Community pharmacy in England is subject to flat funding with the current five-year Community Pharmacy Contractual Framework agreed in 2019 and not accounting for inflationary pressures ever since. Between 2014 and 2019 in England, healthcare expenditure per capita rose from £2,415 to £3,104[7] (a rise of +9.5%). During that same period, the pharmacy sector saw a decrease of -10.7% in spend per capita. By 2024, we have calculated that the sector will have faced a real-terms cut in funding of more than 25%. A 2020 EY report commissioned by the GPhC found that 40% of large pharmacy chains sampled are running at a loss. The CCA has campaigned for a fairer funding settlement that reflects the true cost of doing business. Without the necessary funding, businesses are unable to develop long-term plans and undertake the necessary investment in workforce. Without this, they are unable to provide the necessary training programmes to retain the workforce.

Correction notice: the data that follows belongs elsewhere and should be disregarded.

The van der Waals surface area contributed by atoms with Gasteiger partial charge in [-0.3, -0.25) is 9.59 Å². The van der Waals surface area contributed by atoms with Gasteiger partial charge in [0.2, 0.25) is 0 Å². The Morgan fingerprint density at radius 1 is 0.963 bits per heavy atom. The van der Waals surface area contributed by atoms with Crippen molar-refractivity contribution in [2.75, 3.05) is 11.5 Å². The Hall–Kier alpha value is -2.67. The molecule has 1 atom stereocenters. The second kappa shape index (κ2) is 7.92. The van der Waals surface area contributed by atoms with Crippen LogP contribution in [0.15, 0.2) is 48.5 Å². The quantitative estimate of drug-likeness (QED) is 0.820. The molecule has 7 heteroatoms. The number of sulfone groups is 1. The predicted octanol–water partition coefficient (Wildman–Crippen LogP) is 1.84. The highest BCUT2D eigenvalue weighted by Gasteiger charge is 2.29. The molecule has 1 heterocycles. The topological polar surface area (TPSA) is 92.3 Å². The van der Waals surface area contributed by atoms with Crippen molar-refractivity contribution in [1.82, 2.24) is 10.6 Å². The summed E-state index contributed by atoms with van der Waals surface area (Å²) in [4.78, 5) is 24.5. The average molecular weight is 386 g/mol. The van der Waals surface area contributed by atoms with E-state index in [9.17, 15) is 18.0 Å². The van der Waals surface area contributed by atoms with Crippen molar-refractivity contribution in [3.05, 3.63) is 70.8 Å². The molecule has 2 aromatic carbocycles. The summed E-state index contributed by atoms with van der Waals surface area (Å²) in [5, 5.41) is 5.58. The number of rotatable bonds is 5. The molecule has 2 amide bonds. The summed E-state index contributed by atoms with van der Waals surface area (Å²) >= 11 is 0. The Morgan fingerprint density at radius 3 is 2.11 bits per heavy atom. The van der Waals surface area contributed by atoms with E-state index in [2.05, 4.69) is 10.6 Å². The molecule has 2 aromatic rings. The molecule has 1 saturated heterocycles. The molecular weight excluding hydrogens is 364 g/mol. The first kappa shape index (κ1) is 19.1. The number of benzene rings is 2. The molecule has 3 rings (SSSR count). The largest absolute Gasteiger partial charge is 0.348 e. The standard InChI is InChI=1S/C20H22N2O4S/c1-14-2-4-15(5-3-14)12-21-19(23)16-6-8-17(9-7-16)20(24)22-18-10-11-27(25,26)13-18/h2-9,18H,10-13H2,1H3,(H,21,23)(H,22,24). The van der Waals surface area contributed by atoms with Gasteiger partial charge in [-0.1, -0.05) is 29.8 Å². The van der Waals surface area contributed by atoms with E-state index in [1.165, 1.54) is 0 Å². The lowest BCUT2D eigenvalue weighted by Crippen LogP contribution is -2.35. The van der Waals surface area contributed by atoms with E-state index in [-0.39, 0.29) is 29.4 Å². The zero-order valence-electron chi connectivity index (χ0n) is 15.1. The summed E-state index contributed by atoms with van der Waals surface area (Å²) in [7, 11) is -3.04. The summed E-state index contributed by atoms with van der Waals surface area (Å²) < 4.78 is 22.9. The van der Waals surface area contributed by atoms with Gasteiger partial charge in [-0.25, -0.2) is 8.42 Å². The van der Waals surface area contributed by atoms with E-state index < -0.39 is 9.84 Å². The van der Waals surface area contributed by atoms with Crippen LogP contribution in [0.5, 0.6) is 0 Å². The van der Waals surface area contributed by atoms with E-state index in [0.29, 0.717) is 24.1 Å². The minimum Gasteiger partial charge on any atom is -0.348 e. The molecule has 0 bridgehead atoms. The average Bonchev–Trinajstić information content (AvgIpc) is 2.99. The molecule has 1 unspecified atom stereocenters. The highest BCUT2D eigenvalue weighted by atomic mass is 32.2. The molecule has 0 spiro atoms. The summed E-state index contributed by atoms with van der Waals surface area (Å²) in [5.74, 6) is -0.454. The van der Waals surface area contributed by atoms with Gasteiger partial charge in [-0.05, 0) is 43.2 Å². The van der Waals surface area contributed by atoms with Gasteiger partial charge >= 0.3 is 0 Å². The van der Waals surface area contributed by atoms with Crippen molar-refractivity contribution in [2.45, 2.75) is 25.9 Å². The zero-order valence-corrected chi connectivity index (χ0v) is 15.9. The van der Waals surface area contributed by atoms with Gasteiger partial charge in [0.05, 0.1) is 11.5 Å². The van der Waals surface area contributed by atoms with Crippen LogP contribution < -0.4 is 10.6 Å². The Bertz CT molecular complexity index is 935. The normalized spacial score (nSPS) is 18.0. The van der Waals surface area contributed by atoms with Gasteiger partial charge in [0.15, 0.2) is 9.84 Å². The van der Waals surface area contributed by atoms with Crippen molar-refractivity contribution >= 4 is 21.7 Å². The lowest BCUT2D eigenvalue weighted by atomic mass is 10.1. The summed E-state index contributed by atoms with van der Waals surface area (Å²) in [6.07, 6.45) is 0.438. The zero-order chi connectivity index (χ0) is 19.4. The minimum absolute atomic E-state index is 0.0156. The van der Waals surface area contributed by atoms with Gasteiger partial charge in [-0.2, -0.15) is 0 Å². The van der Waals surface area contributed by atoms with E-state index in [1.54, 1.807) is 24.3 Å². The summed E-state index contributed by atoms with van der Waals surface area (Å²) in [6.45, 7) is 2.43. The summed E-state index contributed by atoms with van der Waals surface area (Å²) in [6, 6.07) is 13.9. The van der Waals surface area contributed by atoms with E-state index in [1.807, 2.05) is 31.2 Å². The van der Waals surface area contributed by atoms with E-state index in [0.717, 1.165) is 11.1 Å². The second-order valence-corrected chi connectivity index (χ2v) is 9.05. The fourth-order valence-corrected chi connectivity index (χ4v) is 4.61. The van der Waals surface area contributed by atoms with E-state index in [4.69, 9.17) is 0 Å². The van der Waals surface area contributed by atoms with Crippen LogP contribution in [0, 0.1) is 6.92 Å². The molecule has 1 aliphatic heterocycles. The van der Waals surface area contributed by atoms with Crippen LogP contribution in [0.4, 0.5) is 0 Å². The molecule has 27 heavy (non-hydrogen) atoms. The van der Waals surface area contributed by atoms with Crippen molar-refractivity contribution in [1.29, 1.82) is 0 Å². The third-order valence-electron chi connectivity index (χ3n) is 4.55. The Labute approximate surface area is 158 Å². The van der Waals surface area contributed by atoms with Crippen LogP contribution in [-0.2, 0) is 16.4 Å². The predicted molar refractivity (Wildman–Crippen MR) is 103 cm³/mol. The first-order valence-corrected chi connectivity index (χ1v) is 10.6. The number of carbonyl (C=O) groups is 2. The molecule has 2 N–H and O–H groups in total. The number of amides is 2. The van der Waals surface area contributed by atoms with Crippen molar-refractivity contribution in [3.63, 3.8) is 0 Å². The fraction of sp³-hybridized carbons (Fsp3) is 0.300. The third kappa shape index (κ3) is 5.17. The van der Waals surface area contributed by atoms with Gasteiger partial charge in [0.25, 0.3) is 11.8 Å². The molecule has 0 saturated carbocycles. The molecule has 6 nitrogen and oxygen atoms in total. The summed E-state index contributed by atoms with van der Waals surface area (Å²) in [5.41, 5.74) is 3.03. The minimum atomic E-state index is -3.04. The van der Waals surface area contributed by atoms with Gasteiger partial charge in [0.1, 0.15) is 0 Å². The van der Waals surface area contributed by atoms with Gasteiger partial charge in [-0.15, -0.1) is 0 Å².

Pharmacy closures


The workforce challenges are affecting all parts of the community pharmacy sector. In February 2022, the All-Party Pharmacy Group heard how the recruitment and retention challenges affected an independent contractor, an independent multiple and multiples. Therefore, it is incorrect to assume that these affect large multiples only. However, the impact may more acutely affect larger contractors whose business model will differ significantly from that of a small independent.


For example, an independent business owner may sacrifice their scheduled day off or annual leave to ensure there is a pharmacist on site if a locum was not available.  A responsible employer cannot ask its employees to make such sacrifices.